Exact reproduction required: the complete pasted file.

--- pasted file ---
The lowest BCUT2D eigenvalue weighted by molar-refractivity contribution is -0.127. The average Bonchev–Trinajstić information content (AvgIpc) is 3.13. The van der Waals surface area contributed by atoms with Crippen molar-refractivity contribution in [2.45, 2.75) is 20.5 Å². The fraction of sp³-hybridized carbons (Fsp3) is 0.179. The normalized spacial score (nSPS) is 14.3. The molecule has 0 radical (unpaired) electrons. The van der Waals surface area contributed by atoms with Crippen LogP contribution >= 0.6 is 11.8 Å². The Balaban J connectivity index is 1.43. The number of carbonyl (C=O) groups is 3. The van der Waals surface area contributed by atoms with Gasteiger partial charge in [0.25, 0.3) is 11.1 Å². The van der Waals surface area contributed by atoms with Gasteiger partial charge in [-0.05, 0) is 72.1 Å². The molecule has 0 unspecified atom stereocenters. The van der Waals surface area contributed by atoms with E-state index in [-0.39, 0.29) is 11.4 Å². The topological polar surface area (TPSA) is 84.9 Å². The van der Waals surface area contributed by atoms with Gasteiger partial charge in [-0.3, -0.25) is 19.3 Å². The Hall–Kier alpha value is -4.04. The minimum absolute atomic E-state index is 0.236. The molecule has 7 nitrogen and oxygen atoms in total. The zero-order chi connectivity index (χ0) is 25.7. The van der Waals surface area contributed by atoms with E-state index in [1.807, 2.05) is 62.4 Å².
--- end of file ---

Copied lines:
The lowest BCUT2D eigenvalue weighted by molar-refractivity contribution is -0.127. The average Bonchev–Trinajstić information content (AvgIpc) is 3.13. The van der Waals surface area contributed by atoms with Crippen molar-refractivity contribution in [2.45, 2.75) is 20.5 Å². The fraction of sp³-hybridized carbons (Fsp3) is 0.179. The normalized spacial score (nSPS) is 14.3. The molecule has 0 radical (unpaired) electrons. The van der Waals surface area contributed by atoms with Crippen LogP contribution >= 0.6 is 11.8 Å². The Balaban J connectivity index is 1.43. The number of carbonyl (C=O) groups is 3. The van der Waals surface area contributed by atoms with Gasteiger partial charge in [0.25, 0.3) is 11.1 Å². The van der Waals surface area contributed by atoms with Gasteiger partial charge in [-0.05, 0) is 72.1 Å². The molecule has 0 unspecified atom stereocenters. The van der Waals surface area contributed by atoms with E-state index in [-0.39, 0.29) is 11.4 Å². The topological polar surface area (TPSA) is 84.9 Å². The van der Waals surface area contributed by atoms with Gasteiger partial charge in [-0.3, -0.25) is 19.3 Å². The Hall–Kier alpha value is -4.04. The minimum absolute atomic E-state index is 0.236. The molecule has 7 nitrogen and oxygen atoms in total. The zero-order chi connectivity index (χ0) is 25.7. The van der Waals surface area contributed by atoms with E-state index in [1.807, 2.05) is 62.4 Å².